Representatives from Lawrence Livermore and 10 other national laboratories met last Thursday with Department of Energy officials, investors and academic institutions for the inaugural Laboratory-Investor Knowledge Seminar (LINKS) to discuss strategies to better transfer clean energy technologies from the labs to the private sector.
The event, held at Innovate Pleasanton and hosted by the Department of Energy’s Clean Energy Investment Center and LLNL’s Industrial Partnerships Office, highlighted success stories of lab partnerships and spinout companies formed from technology originating at the national laboratories, especially in areas such as high performance computing, energy storage and lightweight materials.
“Connecting with industry is essential,” said Industrial Partnerships Office Director Rich Rankin. “It’s important to get investors involved to find faster and innovative ways to get laboratory technology into the marketplace. We want to create better awareness of the laboratories’ offerings in the energy space, make connections into the Clean Energy Investment Fund and demonstrate that the labs can and will collaborate to solve energy challenges.”
In welcoming attendees, the Lab’s Deputy Director for Science and Technology Pat Falcone noted the role of the Lab in the Bay Area’s innovation ecosystem, adding the competitive spirit of the national labs could work to private industry’s advantage.
“There’s a real urgency in how we get to those benefits more quickly, that’s the motivation behind this incredible effort,” Falcone said. “We hope we can get some good value for the taxpayer and for clean energy technology.”
Among the presentations, LLNL Deputy Director for Energy and Climate Security Jeff Roberts gave attendees an overview of the High Performance Computing for Manufacturing (HPC4Mfg) program, in which commercial partners are assigned an expert to evaluate if their businesses could benefit from the Lab’s supercomputers. Examples of successful partnerships include efforts in steelworking and SORAA, a company specializing in LED lights.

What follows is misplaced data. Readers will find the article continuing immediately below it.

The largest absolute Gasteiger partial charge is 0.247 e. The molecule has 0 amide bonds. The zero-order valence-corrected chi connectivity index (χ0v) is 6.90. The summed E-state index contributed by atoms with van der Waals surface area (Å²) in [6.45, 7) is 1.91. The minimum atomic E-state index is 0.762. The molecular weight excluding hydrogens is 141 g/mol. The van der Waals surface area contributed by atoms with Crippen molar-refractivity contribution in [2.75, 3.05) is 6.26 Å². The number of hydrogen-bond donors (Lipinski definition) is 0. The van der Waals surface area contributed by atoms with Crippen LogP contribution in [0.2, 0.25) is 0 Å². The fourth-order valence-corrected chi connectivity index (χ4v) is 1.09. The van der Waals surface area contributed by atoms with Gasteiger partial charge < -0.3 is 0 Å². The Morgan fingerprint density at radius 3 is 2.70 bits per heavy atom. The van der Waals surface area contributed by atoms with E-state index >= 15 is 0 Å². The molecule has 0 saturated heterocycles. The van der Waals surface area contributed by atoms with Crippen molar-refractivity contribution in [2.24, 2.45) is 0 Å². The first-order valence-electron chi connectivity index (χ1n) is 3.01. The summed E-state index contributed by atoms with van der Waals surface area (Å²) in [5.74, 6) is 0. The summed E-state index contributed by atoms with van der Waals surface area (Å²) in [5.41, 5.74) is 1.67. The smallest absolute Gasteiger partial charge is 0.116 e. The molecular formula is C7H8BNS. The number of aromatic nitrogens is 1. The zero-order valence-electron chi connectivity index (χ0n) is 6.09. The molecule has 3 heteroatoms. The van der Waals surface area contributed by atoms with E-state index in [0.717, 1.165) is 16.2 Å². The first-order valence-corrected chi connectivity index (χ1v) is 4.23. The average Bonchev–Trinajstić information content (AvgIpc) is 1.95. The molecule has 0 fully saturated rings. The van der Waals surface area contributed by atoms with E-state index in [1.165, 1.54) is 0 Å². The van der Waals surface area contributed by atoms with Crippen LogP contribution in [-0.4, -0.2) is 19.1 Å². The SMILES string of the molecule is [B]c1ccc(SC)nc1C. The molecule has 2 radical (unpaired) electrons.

Roberts said the program is a way for companies to save time and money by modeling instead of having to run expensive experiments. So far, Roberts said, HPC4Mfg is showing a strong impact and promise in clean technology.
“It’s important to communicate to industry what capabilities exist at the Lab that can help them and how to approach businesses to work with them effectively,” Roberts said. “High performance computing is a low-risk way for industry to test out their ideas.”
DOE currently has a $5.7 billion budget for clean energy research and development, according to Clean Energy Investment Center Director Sanjiv Malhotra, who described how the signing of the Paris agreement is impacting the national labs to move faster on clean energy.
“Paris marked a new era of bringing in investors who are starting to think about clean energy in a new way,” Malhotra said. “We are a conduit for making these technologies move from the lab, where it is seen as discovery science, to the private sector. This event is hopefully the first of a series of events where we can bring these entities together and head toward more public-private partnerships.”
Malhotra said there has been a steady decline in recent years of venture capital investment in clean technology, underscoring the need to better connect with investors to bring technology from the labs to the marketplace.
“These are investors who are very good at investing at various technologies, but in clean tech, there are layers to go through regarding risk and how much money we have to spend to get from early stage to market,” Malhotra said. “Our focus is to do handholding of the investors. When it comes to energy technologies, we would like to provide a solid point of contact.”
To help expand the commercial impact of DOE’s portfolio of R&D activities, the Office of Technology Transitions, which opened last February, is looking to increase private sector cooperation in high-impact areas such as power grid modernization, cybersecurity, energy storage and fuel-engine optimization.
The DOE’s Technology Commercialization Fund also gives out $20 million annually to mature promising energy technologies at the national labs.
Representatives from Brookhaven, Pacific Northwest, Lawrence Berkeley, Idaho, National Energy Technology Laboratory, Stanford Linear Accelerator, the National Renewable Energy Laboratory, Thomas Jefferson Lab, Sandia National Laboratories and Argonne National Laboratory attended the event.
Other successful private-public partnerships discussed during the panels included the joint LLNL/Sandia work on the Cummins Engine project, the first diesel engine designed entirely by a computer simulation, CalCharge for energy storage, the Lightweight Materials Consortium and the Joint Center for Energy Storage Research at Lawrence Berkeley Lab, which is developing a successor to the lithium-ion battery.